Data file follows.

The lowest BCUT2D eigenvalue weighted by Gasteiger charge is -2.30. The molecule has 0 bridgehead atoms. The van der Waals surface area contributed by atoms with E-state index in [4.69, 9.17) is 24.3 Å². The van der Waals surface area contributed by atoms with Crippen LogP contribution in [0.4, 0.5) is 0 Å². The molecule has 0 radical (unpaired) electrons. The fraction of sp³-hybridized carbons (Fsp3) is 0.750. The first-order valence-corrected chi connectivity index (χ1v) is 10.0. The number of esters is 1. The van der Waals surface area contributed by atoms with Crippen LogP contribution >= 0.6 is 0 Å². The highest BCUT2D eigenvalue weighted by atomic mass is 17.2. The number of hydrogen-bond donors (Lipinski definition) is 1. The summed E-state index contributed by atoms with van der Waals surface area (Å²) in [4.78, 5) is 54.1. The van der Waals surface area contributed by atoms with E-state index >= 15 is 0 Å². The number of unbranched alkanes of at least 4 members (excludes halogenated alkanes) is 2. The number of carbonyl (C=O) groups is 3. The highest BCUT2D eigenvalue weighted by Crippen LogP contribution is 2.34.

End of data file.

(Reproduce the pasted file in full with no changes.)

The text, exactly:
The lowest BCUT2D eigenvalue weighted by Gasteiger charge is -2.30. The molecule has 0 bridgehead atoms. The van der Waals surface area contributed by atoms with E-state index in [4.69, 9.17) is 24.3 Å². The van der Waals surface area contributed by atoms with Crippen LogP contribution in [0.4, 0.5) is 0 Å². The molecule has 0 radical (unpaired) electrons. The fraction of sp³-hybridized carbons (Fsp3) is 0.750. The first-order valence-corrected chi connectivity index (χ1v) is 10.0. The number of esters is 1. The van der Waals surface area contributed by atoms with Crippen LogP contribution >= 0.6 is 0 Å². The highest BCUT2D eigenvalue weighted by atomic mass is 17.2. The number of hydrogen-bond donors (Lipinski definition) is 1. The summed E-state index contributed by atoms with van der Waals surface area (Å²) in [4.78, 5) is 54.1. The van der Waals surface area contributed by atoms with E-state index >= 15 is 0 Å². The number of unbranched alkanes of at least 4 members (excludes halogenated alkanes) is 2. The number of carbonyl (C=O) groups is 3. The highest BCUT2D eigenvalue weighted by Crippen LogP contribution is 2.34.